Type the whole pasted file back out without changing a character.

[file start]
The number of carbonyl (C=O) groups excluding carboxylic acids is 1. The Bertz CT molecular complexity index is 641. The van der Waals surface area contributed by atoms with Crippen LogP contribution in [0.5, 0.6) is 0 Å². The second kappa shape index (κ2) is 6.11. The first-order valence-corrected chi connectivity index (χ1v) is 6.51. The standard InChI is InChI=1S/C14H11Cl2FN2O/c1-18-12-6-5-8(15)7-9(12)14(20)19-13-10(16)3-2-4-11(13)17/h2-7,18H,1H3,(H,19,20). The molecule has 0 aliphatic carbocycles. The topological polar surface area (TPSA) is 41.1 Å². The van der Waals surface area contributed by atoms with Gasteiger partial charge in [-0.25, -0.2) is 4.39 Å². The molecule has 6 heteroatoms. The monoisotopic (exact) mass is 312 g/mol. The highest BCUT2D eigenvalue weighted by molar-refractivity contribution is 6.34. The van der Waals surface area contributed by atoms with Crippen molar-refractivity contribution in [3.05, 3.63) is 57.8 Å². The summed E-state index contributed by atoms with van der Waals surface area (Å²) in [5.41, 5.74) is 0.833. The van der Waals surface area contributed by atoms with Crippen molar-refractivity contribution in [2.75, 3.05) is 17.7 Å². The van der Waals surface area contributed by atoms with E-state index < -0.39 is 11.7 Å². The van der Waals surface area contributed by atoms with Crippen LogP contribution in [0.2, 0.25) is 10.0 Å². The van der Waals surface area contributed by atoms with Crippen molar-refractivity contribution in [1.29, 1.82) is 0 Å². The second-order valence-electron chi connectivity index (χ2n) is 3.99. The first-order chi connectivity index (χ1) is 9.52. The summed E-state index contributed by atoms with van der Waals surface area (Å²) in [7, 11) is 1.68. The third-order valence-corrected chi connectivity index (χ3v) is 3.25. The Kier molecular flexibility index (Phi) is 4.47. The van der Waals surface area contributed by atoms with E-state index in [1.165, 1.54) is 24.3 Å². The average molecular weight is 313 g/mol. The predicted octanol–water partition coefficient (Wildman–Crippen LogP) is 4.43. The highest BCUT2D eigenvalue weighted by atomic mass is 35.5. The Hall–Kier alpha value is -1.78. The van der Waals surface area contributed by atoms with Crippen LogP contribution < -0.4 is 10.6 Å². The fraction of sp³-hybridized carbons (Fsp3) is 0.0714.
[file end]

The number of carbonyl (C=O) groups excluding carboxylic acids is 1. The Bertz CT molecular complexity index is 641. The van der Waals surface area contributed by atoms with Crippen LogP contribution in [0.5, 0.6) is 0 Å². The second kappa shape index (κ2) is 6.11. The first-order valence-corrected chi connectivity index (χ1v) is 6.51. The standard InChI is InChI=1S/C14H11Cl2FN2O/c1-18-12-6-5-8(15)7-9(12)14(20)19-13-10(16)3-2-4-11(13)17/h2-7,18H,1H3,(H,19,20). The molecule has 0 aliphatic carbocycles. The topological polar surface area (TPSA) is 41.1 Å². The van der Waals surface area contributed by atoms with Gasteiger partial charge in [-0.25, -0.2) is 4.39 Å². The molecule has 6 heteroatoms. The monoisotopic (exact) mass is 312 g/mol. The highest BCUT2D eigenvalue weighted by molar-refractivity contribution is 6.34. The van der Waals surface area contributed by atoms with Crippen molar-refractivity contribution in [3.05, 3.63) is 57.8 Å². The summed E-state index contributed by atoms with van der Waals surface area (Å²) in [5.41, 5.74) is 0.833. The van der Waals surface area contributed by atoms with Crippen molar-refractivity contribution in [2.75, 3.05) is 17.7 Å². The van der Waals surface area contributed by atoms with E-state index < -0.39 is 11.7 Å². The van der Waals surface area contributed by atoms with Crippen LogP contribution in [0.2, 0.25) is 10.0 Å². The van der Waals surface area contributed by atoms with Crippen molar-refractivity contribution in [1.29, 1.82) is 0 Å². The second-order valence-electron chi connectivity index (χ2n) is 3.99. The first-order chi connectivity index (χ1) is 9.52. The summed E-state index contributed by atoms with van der Waals surface area (Å²) in [7, 11) is 1.68. The third-order valence-corrected chi connectivity index (χ3v) is 3.25. The Kier molecular flexibility index (Phi) is 4.47. The van der Waals surface area contributed by atoms with E-state index in [1.165, 1.54) is 24.3 Å². The average molecular weight is 313 g/mol. The predicted octanol–water partition coefficient (Wildman–Crippen LogP) is 4.43. The highest BCUT2D eigenvalue weighted by atomic mass is 35.5. The Hall–Kier alpha value is -1.78. The van der Waals surface area contributed by atoms with Crippen LogP contribution < -0.4 is 10.6 Å². The fraction of sp³-hybridized carbons (Fsp3) is 0.0714.